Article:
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Journal of Nanomaterials
Volume 2012, Article ID 536405, 2 pages
http://dx.doi.org/10.1155/2012/536405
Editorial

Advanced Nanohybrid Materials: Surface Modification and Applications

1Department of Chemistry, Portland State University, Portland, OR 97207, USA
2Macromolecular and Supramolecular Photophysics and Photochemistry Laboratory (PPSM Laboratory), CNRS UMR8531, Ecole Normale Supérieure de Cachan, 61 Avenue du Président Wilson, 94235 Cachan Cedex, France
3Department of Materials Science and Engineering, The University of Tennessee, 306D Dougherty Engineering Building, Knoxville, TN 37996-2200, USA
4Biosciences Division, Oak Ridge National Laboratory, Oak Ridge, TN 37831, USA
5Department of Chemistry, University of Massachusetts Lowell, Olney Hall 510, Lowell, MA 01854, USA

Received 25 December 2011; Accepted 25 December 2011

Copyright © 2012 Li-Hong Liu et al. This is an open access article distributed under the Creative Commons Attribution License, which permits unrestricted use, distribution, and reproduction in any medium, provided the original work is properly cited.


The field of functional nanoscale hybrid materials is one of the most promising and rapidly emerging research areas in materials chemistry. Nanoscale hybrid materials can be broadly defined as synthetic materials with organic and inorganic components that are linked together by noncovalent bonds (Class I, linked by hydrogen bond, electrostatic force, or van der Waals force) or covalent bonds (Class II) at nanometer scale. The unlimited possible combinations of the distinct properties of inorganic, organic, or even bioactive components in a single material, either in molecular or nanoscale dimensions, have attracted considerable attention. This approach provides an opportunity to create a vast number of novel advanced materials with well-controlled structures and multiple functions. The unique properties of advanced hybrid nanomaterials can be advantageous to many fields, such as optical and electronic materials, biomaterials, catalysis, sensing, coating, and energy storage. In this special issue, the breadth of papers shows that the hybrid materials is attracting attention, because of both growing fundamental interest, and a route to new materials. Two review articles and seven research papers that report new results of hybrid materials should gather widespread interest.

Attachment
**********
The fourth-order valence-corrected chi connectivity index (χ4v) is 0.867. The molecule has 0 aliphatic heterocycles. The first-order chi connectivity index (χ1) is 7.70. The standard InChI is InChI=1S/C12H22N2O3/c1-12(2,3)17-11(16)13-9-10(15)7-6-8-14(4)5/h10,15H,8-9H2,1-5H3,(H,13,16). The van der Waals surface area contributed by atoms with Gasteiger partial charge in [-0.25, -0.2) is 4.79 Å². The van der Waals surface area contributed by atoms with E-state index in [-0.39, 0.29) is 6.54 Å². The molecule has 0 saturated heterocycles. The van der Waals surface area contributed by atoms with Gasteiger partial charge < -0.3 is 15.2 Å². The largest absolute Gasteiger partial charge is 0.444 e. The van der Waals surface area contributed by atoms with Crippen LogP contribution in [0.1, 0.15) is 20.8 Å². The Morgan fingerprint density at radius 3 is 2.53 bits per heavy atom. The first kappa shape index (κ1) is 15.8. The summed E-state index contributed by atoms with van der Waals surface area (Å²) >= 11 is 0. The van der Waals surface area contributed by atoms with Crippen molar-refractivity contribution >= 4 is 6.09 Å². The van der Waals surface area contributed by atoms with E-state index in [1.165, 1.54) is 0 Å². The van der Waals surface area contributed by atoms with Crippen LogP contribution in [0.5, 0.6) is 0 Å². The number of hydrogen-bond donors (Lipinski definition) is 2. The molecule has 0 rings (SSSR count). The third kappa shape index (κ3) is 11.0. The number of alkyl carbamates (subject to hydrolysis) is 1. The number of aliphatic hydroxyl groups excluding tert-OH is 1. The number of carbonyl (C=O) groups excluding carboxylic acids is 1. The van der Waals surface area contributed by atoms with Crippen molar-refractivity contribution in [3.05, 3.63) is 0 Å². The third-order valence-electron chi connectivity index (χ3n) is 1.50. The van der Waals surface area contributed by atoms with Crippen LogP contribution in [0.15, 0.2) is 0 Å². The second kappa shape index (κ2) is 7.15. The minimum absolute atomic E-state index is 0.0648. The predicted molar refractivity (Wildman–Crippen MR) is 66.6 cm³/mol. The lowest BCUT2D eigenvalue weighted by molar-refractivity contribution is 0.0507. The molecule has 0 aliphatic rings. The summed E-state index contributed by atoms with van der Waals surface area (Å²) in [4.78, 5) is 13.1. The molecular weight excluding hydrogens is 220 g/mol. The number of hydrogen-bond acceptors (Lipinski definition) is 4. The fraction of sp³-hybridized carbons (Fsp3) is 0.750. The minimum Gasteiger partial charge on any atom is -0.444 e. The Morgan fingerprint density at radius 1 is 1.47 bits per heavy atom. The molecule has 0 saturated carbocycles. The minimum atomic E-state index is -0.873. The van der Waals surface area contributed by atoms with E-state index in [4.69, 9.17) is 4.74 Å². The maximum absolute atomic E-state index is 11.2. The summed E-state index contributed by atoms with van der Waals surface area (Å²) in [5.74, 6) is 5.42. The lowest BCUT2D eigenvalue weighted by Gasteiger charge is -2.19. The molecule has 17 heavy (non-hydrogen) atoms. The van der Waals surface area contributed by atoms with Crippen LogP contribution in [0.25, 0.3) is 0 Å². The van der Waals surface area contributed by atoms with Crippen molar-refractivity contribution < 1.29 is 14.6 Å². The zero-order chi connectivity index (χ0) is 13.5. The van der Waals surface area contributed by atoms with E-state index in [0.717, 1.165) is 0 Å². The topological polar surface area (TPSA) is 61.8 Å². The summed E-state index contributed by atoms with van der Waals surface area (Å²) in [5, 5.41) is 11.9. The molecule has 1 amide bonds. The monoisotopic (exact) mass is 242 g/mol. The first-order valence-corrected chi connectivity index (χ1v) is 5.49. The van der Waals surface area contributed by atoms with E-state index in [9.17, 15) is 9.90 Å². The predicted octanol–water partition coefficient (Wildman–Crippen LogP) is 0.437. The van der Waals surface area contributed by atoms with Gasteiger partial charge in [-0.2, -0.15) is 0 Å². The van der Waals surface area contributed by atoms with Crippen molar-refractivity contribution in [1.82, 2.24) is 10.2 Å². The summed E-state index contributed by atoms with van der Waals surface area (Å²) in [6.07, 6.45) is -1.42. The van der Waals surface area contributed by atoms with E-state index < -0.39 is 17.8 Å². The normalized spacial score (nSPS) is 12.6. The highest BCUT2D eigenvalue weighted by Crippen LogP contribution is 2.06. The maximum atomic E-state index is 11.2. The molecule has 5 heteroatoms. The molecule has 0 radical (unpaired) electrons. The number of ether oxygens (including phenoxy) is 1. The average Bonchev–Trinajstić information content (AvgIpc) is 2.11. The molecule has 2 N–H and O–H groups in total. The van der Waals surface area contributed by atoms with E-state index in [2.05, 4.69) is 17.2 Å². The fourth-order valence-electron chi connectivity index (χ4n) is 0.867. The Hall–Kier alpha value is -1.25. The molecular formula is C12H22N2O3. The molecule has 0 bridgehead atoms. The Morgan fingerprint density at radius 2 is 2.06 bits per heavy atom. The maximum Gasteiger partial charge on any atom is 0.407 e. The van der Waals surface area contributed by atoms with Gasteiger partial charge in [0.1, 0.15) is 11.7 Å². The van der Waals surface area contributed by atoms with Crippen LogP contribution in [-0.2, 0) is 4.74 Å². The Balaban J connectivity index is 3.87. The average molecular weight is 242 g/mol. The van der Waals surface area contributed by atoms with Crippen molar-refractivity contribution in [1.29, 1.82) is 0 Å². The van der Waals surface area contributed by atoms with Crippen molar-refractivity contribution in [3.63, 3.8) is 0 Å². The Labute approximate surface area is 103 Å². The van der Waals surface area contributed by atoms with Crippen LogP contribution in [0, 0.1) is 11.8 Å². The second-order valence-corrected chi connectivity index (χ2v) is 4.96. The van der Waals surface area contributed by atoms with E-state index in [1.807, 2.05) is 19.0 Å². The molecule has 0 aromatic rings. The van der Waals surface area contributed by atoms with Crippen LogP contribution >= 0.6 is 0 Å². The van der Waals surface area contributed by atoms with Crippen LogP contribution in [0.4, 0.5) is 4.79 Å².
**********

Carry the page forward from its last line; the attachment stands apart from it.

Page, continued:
One review paper presents an overview of the recent developments in the study of nanofluids, which has interaction with hybrid materials. The review discusses the preparation methods, the evaluation methods for their stability, the ways to enhance their stability, the stability mechanisms, and their potential applications in different areas, such as heat transfer intensification, mass transfer enhancement, energy fields, mechanical fields, and biomedical fields.

In another paper, a zinc-layered hydroxide-4-chlorophenoxy acetate (4CPA) organic-inorganic nanohybrid was prepared via a simple direct reaction of 4CPA anions with ZnO under an aqueous environment. The concentration of 4CPA was found to be a controlling factor in determining the formation of a pure phase and well-ordered nanolayered hybrid material. The nanohybrid showed a controlled release property that could be used as a controlled release formulation of herbicides, and the releasing was governed by pseudo-second-order kinetics. The authors on one paper report selective dispersion of SiO2 nanoparticles in the polystyrene (PS) domain of polystyrene-block-polymethylmethacrylate (PS-b-PMMA) block copolymer via blending PS-b-PMMA with PS-tethered SiO2. Another paper reviews the fabrication of Au-coated Ag nanoarrays as biosensors.

The authors in another paper synthesized hybrid scaffolds of poly(vinyl alcohol)/bioactive glass (PVA/BaG) and investigated the effect of glutaraldehyde as the crosslinker on mechanical properties, degradation, and cytocompatibility. The authors of one paper investigated the effect of the particle morphology on sinterability of the SiC-ZrO2 in microwave. They pointed out the possible good microwave absorption of ZrO2. In another paper, Eu3+-doped LaPO4 and Tb3+-doped CePO4 luminescent nanoparticles embedded in hybrid organosilica were patterned by two soft lithographic techniques. The role of various parameters, such as solution chemistry, thermal protocols, and modification of the mold-substrate surface energies related to pattern shape formation and adhesion to the substrates, have been studied. In another paper, species-specific hybrid nanobioprobe based on gold nanoparticles was developed by a covalent integration of a fluorophore-labeled 27-nucleotide AluIfragment of swine cytochrome b gene to a 3 nm gold nanoparticle for determination of pork adulteration in processed meat products.

Li-Hong Liu
Rémi Métivier
Shanfeng Wang
Hui Wang